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FERGUS EWING: This latest Greens proposal needs to go in recycling bin too!

By Fergus Ewing

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Patrick Harvie during a visit to Inverness.
Patrick Harvie during a visit to Inverness.

The recent proposals from the Green Scottish Government minister Patrick Harvie to require properties to decarbonise their heating systems will be a serious and impossible task for many in rural and island Scotland, and impose massive costs on householders.

These proposals set out to decarbonise these properties by 2025. It is reported that there is even a threat that homes that fail the relevant standards for heating efficiency, would be illegal to sell!

It’s extraordinary that such proposals could be brought forward by any government, and there are already some signs that the First Minister has doubts about them.

There are around 170,000 off-gas grid properties across Scotland that currently use heating oil, LPG and other solid mineral fuels – the majority of these being in rural and island areas.

The practical challenges of retrofitting older and harder to treat homes must surely be taken into account. The costs of installing a heat pump and associated energy efficiency measures has been estimated at between £15,000 and £30,000 for an off-grid property. And that's if one can actually find an installer – or local supplier – to do the work. Good luck with that.

In a recent poll, four out of five of those surveyed said the costs would be unaffordable. No wonder! How on earth does Mr Harvie think that people can afford such exorbitant cost? It has been reported that in his own tenement flat in Glasgow, he will not be switching to green heating because its impractical to do so in that type of property! Is that true, minister? Furthermore, many argue that heat pumps don't work for many properties which aren’t fully insulated, and that they won’t operate well in colder weather, nor heat water to a high enough temperature.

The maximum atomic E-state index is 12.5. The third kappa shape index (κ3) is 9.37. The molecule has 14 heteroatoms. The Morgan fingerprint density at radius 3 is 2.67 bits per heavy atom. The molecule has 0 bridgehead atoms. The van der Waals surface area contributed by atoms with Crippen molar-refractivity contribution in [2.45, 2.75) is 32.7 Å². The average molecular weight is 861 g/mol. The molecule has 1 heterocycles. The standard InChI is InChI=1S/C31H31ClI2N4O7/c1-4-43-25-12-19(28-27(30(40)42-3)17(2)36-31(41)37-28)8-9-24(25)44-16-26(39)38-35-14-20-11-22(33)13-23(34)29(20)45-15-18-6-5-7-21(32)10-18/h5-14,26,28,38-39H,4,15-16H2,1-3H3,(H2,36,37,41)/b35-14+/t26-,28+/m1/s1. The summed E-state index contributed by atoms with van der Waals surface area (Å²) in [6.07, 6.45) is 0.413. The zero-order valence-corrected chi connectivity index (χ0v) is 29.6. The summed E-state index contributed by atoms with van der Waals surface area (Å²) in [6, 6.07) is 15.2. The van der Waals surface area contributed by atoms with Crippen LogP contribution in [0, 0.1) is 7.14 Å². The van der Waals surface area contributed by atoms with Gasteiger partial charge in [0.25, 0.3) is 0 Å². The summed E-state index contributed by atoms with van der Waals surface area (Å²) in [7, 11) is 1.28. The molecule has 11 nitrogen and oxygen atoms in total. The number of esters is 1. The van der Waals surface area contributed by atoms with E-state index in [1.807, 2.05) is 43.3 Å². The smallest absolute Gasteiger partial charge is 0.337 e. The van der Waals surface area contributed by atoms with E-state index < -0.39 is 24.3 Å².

It’s also risky that rural homes rely solely on electrified heating. Power cuts are not infrequent in rural areas. No electric heating during power cuts means thousands of homes left with no heat at all – possibly for days. We have had experience of that in our home. Fortunately our own outages were short, and we have an open fire which came into its own! For those with no other type of heating at all – especially the elderly, disabled and young children – this is a dangerous prospect.

What has Mr Harvie to say about that? Perhaps he should tell The Inverness Courier, and also actually visit the Highlands to learn more about the hard facts and realities about heating rural homes? That is, if he is prepared to risk a journey up the mostly non-dualled A9. (Whilst he’s here, he can also explain if he backs fellow Green Mark Ruskell, who says the Highlands shouldn’t have a dualled road at all – but more roundabouts instead).

Moreover, the prioritisation of heat pumps will need huge improvements to be made to electricity grid, whilst even the Scottish Government admit that 40,000 homes will not be suitable for a heat pump altogether. The grid upgrades just cannot and will not be made by 2025. In practice, the deadline is impossible to meet. Rural householders must surely have a choice about what type of heating is used. The Scottish Government cannot order us all how to live our lives and adopt a “big brother" approach.

The Scottish Government proposals have also been roundly condemned by housebuilders who have argued that the upshot will be fewer new homes built here.

Our rural and island communities need to be listened to and supported. The sooner these proposals are consigned to the burgeoning policy recycling unit the better. I predict this will happen as anything else would be utter folly. They will then join the dire Deposit Return Scheme, and anti-fishermen proposals for Highly Protected Marine Areas.

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